Our business idea is to simply and effectively ensure healthy indoor air. We humans spend perhaps 80% of our lives indoors. Therefore, it is of major importance that this air is healthy. cTrap should be the obvious first choice to remedy emission problems. We would also like cTrap to be used in a preventive manner – before health problems arise.

History

cTrap was developed from research at Lund University on the link between moisture damage and ill-health. With the idea of an emission barrier in the form of an adsorption cloth, and with the help of LU Innovation, the cTrap cloth was patented and cTrap AB was formed. Over the years the company has grown steadily, with constant quality assurance as a guiding principle.

See the timeline below!

2018

Today

Today cTrap is found in properties throughout the Nordic countries and the company continues to grow.
2015

June

cTrap receives the SKAPA Foundation’s Future Innovator award.
2014

March

cTrap is nominated as the most innovative new building material at Nordbygg.
2014

January

cTrap AB continues to expand and the company now also has representatives in Finland.
2013

April

cTrap Ltd. is formed. Johan Mattsson is appointed CEO of the company.
2012

April

A long-running test (13 months) is initiated in a school in Lund that has emission problems in the floor.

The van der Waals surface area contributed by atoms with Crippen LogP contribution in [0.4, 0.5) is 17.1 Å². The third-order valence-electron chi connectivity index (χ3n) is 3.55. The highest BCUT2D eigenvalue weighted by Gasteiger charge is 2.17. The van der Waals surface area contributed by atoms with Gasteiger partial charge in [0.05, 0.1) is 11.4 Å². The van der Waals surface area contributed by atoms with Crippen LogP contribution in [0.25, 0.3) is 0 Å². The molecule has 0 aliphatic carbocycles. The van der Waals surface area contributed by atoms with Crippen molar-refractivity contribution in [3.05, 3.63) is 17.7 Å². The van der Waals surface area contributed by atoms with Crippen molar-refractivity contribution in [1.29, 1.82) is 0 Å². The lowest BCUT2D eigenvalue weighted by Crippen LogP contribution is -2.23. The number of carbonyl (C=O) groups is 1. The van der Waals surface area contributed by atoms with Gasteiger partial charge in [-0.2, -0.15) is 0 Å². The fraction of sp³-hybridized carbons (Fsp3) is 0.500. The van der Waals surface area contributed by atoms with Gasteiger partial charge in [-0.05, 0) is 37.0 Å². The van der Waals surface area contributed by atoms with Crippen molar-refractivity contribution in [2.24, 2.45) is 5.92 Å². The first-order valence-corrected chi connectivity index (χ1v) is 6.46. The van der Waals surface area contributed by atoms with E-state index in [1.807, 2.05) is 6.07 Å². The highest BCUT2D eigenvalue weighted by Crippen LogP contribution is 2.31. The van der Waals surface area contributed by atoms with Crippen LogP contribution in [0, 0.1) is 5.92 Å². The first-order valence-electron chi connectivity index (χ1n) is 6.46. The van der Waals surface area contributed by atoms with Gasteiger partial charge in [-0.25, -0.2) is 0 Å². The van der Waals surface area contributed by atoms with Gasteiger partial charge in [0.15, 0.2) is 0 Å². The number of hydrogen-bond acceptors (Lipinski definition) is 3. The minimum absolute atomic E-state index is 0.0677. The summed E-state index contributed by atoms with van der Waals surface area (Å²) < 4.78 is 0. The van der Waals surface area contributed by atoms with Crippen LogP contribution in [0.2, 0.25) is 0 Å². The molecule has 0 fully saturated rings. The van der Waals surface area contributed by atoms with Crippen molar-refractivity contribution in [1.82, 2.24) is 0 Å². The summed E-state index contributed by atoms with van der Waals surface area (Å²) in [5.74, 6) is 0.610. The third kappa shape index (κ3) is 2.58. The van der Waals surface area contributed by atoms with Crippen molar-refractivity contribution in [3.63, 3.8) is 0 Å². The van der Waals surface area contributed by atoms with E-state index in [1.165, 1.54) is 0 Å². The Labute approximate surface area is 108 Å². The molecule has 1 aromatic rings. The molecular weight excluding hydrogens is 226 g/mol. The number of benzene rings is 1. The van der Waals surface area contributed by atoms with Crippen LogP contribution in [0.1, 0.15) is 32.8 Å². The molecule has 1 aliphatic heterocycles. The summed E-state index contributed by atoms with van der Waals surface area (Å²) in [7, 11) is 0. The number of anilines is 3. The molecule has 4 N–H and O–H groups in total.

2012

March

A new prototype of cTrap arrives for testing. This version became the definitive cTrap.
2011

September

cTrap gets the Big Innovation Prize from PwC, Lund Municipality and Lund University Innovation (LUIS) and goes to the regional final in the national business plan competition Venture Cup.
2011

July

The first factory made prototype of cTrap arrives for testing.
2010

July

Pawel Markowicz is employed as a PhD student. In the next few years, Pawel will engage in tests of cTrap in the laboratory as well as in real cases of damage.
2009

June

The cTrap idea undergoes a novelty search. The result: It is confirmed as unique.
2009

March

Lennart Larsson, researcher at Lund University, presents his idea – an emission barrier in the form of an adsorption cloth – to Thomas Rundqvist at Lund University Innovation (LUIS).

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